Frederick County on Sunday recorded the most coronavirus cases it has seen on a single day since early May, adding 18 to its pandemic total.
Further, the seven-day positivity rate stood at 2.33 percent, about 0.28 of a percentage point higher than the overall Maryland positivity rate, according to local health data.
These figures continue the upswing of positive test results that began earlier this month, following a pattern reflected across the nation due to an increase in spread of highly contagious variants of the virus. Across the nation, there has been a fourfold increase in new cases per day throughout July, according to coronavirus data from The New York Times.
Anthony Fauci, the nation’s top infectious disease expert, voiced frustration with the way the virus has been trending on CNN’s “State of the Union” Sunday, proclaiming the country is “going in the wrong direction.” He said the government’s leading public health officials are considering recommending that the vaccinated wear masks. Booster shots may also be suggested for people with suppressed immune systems who have been vaccinated, he said.
On the first day of the month, Frederick Health Hospital celebrated a milestone when, for the first time in more than a year, there were no patients at the medical center being treated for COVID-19. As of Thursday — the last time the county reported hospitalization data — there were three people hospitalized due to the virus, although none of them were in the intensive care unit. The county hasn’t reported any deaths from the virus since July 7.
Earlier this month, when the seven-day positivity rate in Frederick County stood at 1.24 percent, Rissah Watkins — director of planning, assessment and communication at the county’s health department — said the increase in cases shouldn’t be cause for too much concern, so long as there isn’t a similar increase in deaths or hospitalizations. She said the health department had been expecting the case count to begin creeping back up, a trend she said would likely continue through the fall.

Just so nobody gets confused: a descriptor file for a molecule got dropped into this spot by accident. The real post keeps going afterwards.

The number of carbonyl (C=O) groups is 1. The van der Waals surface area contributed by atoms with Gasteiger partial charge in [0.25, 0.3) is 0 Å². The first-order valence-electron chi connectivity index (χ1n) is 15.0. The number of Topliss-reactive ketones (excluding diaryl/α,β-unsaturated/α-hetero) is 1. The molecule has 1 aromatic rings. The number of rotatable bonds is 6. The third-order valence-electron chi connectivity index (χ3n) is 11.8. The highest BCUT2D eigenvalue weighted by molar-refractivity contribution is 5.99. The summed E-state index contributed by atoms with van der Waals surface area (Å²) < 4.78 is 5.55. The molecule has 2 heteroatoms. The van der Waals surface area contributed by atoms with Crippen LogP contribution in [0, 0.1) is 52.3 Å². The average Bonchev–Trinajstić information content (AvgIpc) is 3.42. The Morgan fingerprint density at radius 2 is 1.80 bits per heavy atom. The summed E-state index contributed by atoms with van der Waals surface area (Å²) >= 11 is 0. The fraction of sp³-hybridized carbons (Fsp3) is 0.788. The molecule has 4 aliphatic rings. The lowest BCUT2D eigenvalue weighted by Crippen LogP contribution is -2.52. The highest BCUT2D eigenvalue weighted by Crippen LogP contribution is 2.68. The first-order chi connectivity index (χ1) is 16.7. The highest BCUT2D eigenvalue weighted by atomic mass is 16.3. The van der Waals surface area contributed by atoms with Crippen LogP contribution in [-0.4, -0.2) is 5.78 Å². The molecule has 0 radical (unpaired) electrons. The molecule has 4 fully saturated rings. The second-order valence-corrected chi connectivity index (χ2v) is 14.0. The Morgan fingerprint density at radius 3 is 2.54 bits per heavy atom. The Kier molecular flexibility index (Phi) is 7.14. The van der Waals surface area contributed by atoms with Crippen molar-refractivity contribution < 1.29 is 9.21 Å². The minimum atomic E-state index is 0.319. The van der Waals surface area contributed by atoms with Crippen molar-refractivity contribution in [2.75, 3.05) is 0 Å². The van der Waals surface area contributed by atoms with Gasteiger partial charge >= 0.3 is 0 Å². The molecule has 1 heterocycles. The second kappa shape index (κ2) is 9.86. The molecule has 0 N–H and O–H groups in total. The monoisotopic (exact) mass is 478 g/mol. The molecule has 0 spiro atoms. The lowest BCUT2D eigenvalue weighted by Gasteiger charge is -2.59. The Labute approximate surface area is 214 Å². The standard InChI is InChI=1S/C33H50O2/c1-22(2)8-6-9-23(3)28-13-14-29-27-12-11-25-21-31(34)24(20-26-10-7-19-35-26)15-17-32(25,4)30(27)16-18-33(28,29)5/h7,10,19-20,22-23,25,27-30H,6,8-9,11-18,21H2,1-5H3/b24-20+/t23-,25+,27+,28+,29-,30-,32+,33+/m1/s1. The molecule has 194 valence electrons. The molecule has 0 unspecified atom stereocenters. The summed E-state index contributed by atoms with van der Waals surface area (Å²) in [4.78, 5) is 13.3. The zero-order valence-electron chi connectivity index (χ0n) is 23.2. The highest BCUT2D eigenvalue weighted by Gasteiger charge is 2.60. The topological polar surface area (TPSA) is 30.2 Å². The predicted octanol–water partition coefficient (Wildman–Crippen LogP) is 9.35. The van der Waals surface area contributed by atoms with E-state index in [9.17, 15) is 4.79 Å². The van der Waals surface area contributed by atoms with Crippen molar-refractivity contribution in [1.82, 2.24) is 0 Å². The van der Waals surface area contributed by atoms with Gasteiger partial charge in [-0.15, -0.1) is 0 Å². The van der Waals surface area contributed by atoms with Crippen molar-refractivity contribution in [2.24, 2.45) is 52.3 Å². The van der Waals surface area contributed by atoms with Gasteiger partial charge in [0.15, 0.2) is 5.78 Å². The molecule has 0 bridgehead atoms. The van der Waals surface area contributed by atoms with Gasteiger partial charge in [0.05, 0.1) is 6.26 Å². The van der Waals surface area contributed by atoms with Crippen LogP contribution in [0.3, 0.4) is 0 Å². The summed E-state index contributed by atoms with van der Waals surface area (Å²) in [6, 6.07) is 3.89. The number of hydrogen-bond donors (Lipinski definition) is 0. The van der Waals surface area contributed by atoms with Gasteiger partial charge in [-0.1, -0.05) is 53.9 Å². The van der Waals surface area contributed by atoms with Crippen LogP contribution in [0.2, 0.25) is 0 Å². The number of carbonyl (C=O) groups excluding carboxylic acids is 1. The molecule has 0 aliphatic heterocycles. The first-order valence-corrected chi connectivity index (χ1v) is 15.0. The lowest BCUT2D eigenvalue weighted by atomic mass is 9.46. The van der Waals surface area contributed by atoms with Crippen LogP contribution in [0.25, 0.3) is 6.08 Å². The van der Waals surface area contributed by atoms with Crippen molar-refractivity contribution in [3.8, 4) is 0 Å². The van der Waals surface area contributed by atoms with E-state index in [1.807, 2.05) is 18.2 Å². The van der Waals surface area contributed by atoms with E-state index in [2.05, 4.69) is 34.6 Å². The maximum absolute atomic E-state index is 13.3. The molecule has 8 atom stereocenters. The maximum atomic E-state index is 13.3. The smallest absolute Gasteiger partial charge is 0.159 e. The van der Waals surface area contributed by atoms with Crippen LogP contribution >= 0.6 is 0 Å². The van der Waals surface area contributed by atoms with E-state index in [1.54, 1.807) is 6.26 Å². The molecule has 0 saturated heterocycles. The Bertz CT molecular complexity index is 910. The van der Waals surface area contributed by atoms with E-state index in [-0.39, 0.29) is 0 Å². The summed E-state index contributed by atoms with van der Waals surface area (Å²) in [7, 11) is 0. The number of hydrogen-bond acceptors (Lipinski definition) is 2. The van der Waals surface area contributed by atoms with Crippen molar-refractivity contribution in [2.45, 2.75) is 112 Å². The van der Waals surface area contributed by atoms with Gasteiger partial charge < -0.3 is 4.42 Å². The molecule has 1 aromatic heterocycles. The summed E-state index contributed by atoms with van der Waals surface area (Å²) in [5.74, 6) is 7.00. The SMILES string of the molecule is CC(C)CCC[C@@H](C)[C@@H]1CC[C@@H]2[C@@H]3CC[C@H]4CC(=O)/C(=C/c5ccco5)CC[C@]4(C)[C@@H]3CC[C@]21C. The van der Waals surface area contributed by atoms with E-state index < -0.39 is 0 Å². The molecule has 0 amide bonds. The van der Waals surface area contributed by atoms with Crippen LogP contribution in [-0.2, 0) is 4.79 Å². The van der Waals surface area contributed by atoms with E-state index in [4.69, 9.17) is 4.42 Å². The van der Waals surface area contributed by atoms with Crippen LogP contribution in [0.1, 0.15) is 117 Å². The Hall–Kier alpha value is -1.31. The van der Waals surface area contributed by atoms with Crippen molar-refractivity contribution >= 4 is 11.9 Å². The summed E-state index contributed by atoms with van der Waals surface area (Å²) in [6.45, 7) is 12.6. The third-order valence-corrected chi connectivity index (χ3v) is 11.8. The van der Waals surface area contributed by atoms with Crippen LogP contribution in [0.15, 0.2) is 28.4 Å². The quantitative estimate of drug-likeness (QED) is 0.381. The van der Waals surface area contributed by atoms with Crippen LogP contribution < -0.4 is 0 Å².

Watkins said the upward trend in cases can be explained at least in part by the circulation of the Delta variant, which became the dominant strain of the virus in the U.S. this month. The variant, which has caused huge surges in cases in states including Missouri, Arkansas, Louisiana and Florida, is estimated to be about 225 percent more infectious than the original strain of the virus.
The good news is all of the vaccines being used in the U.S. appear to be effective at reducing the risk of serious illness that leads to hospitalization or death from the Delta variant. As of Sunday, 68.1 percent of people eligible to receive the vaccine in Frederick County were fully immunized. Demand for the vaccine has slowed in recent weeks, though — last week, 595 people got their first shot, compared to 10,504 during the peak of the rollout last March.
In a White House briefing last week, Centers for Disease Control and Prevention Director Dr. Rochelle Walensky warned that the coronavirus outbreak is becoming a “pandemic of the unvaccinated.” About 97 percent of people hospitalized from the virus across the country have not been immunized, according to reporting from the Times.